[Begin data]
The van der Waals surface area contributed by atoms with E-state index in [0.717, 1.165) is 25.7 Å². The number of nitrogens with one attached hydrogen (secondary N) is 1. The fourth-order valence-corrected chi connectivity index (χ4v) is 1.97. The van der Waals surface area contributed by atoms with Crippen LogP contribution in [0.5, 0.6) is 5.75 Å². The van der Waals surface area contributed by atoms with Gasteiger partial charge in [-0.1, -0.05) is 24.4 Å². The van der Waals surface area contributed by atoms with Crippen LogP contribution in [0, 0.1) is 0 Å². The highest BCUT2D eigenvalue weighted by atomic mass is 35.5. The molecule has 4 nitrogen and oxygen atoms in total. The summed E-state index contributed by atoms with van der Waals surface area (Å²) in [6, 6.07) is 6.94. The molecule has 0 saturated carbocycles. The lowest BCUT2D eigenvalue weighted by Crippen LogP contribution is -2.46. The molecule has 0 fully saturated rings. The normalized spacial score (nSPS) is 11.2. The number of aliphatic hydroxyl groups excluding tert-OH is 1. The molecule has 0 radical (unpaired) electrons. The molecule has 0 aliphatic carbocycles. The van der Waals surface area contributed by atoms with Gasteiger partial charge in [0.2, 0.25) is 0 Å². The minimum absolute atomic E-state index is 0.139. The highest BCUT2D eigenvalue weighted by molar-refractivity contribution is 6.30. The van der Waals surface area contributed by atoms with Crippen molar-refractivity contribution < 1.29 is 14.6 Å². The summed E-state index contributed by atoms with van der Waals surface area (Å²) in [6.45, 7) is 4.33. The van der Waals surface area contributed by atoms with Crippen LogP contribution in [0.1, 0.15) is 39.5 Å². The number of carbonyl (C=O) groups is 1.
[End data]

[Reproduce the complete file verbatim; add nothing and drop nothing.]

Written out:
The van der Waals surface area contributed by atoms with E-state index in [0.717, 1.165) is 25.7 Å². The number of nitrogens with one attached hydrogen (secondary N) is 1. The fourth-order valence-corrected chi connectivity index (χ4v) is 1.97. The van der Waals surface area contributed by atoms with Crippen LogP contribution in [0.5, 0.6) is 5.75 Å². The van der Waals surface area contributed by atoms with Gasteiger partial charge in [-0.1, -0.05) is 24.4 Å². The van der Waals surface area contributed by atoms with Crippen LogP contribution in [0, 0.1) is 0 Å². The highest BCUT2D eigenvalue weighted by atomic mass is 35.5. The molecule has 4 nitrogen and oxygen atoms in total. The summed E-state index contributed by atoms with van der Waals surface area (Å²) in [6, 6.07) is 6.94. The molecule has 0 saturated carbocycles. The lowest BCUT2D eigenvalue weighted by Crippen LogP contribution is -2.46. The molecule has 0 fully saturated rings. The normalized spacial score (nSPS) is 11.2. The number of aliphatic hydroxyl groups excluding tert-OH is 1. The molecule has 0 radical (unpaired) electrons. The molecule has 0 aliphatic carbocycles. The van der Waals surface area contributed by atoms with Gasteiger partial charge in [0.2, 0.25) is 0 Å². The minimum absolute atomic E-state index is 0.139. The highest BCUT2D eigenvalue weighted by molar-refractivity contribution is 6.30. The van der Waals surface area contributed by atoms with Crippen molar-refractivity contribution < 1.29 is 14.6 Å². The summed E-state index contributed by atoms with van der Waals surface area (Å²) in [6.45, 7) is 4.33. The van der Waals surface area contributed by atoms with Crippen LogP contribution in [0.1, 0.15) is 39.5 Å². The number of carbonyl (C=O) groups is 1.